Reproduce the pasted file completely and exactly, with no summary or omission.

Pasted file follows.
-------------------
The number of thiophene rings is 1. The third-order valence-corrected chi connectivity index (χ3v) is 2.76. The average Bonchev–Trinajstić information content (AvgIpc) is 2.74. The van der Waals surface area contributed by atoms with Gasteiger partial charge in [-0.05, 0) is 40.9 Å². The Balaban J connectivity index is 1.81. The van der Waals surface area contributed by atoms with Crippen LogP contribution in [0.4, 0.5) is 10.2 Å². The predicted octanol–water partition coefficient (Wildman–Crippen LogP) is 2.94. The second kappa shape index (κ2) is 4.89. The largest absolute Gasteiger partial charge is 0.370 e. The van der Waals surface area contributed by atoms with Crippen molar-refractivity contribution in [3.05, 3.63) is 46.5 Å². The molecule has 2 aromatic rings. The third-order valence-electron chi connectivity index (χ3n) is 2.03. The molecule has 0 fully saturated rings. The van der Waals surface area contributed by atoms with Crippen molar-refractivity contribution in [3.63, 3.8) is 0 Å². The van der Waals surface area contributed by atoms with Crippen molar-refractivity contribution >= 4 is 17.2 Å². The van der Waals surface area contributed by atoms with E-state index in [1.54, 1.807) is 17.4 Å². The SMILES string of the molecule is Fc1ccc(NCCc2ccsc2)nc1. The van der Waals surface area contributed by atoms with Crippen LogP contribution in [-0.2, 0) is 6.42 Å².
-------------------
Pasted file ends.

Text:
The number of thiophene rings is 1. The third-order valence-corrected chi connectivity index (χ3v) is 2.76. The average Bonchev–Trinajstić information content (AvgIpc) is 2.74. The van der Waals surface area contributed by atoms with Gasteiger partial charge in [-0.05, 0) is 40.9 Å². The Balaban J connectivity index is 1.81. The van der Waals surface area contributed by atoms with Crippen LogP contribution in [0.4, 0.5) is 10.2 Å². The predicted octanol–water partition coefficient (Wildman–Crippen LogP) is 2.94. The second kappa shape index (κ2) is 4.89. The largest absolute Gasteiger partial charge is 0.370 e. The van der Waals surface area contributed by atoms with Crippen molar-refractivity contribution in [3.05, 3.63) is 46.5 Å². The molecule has 2 aromatic rings. The third-order valence-electron chi connectivity index (χ3n) is 2.03. The molecule has 0 fully saturated rings. The van der Waals surface area contributed by atoms with Crippen molar-refractivity contribution in [3.63, 3.8) is 0 Å². The van der Waals surface area contributed by atoms with Crippen molar-refractivity contribution >= 4 is 17.2 Å². The van der Waals surface area contributed by atoms with E-state index in [1.54, 1.807) is 17.4 Å². The SMILES string of the molecule is Fc1ccc(NCCc2ccsc2)nc1. The van der Waals surface area contributed by atoms with Crippen LogP contribution in [-0.2, 0) is 6.42 Å².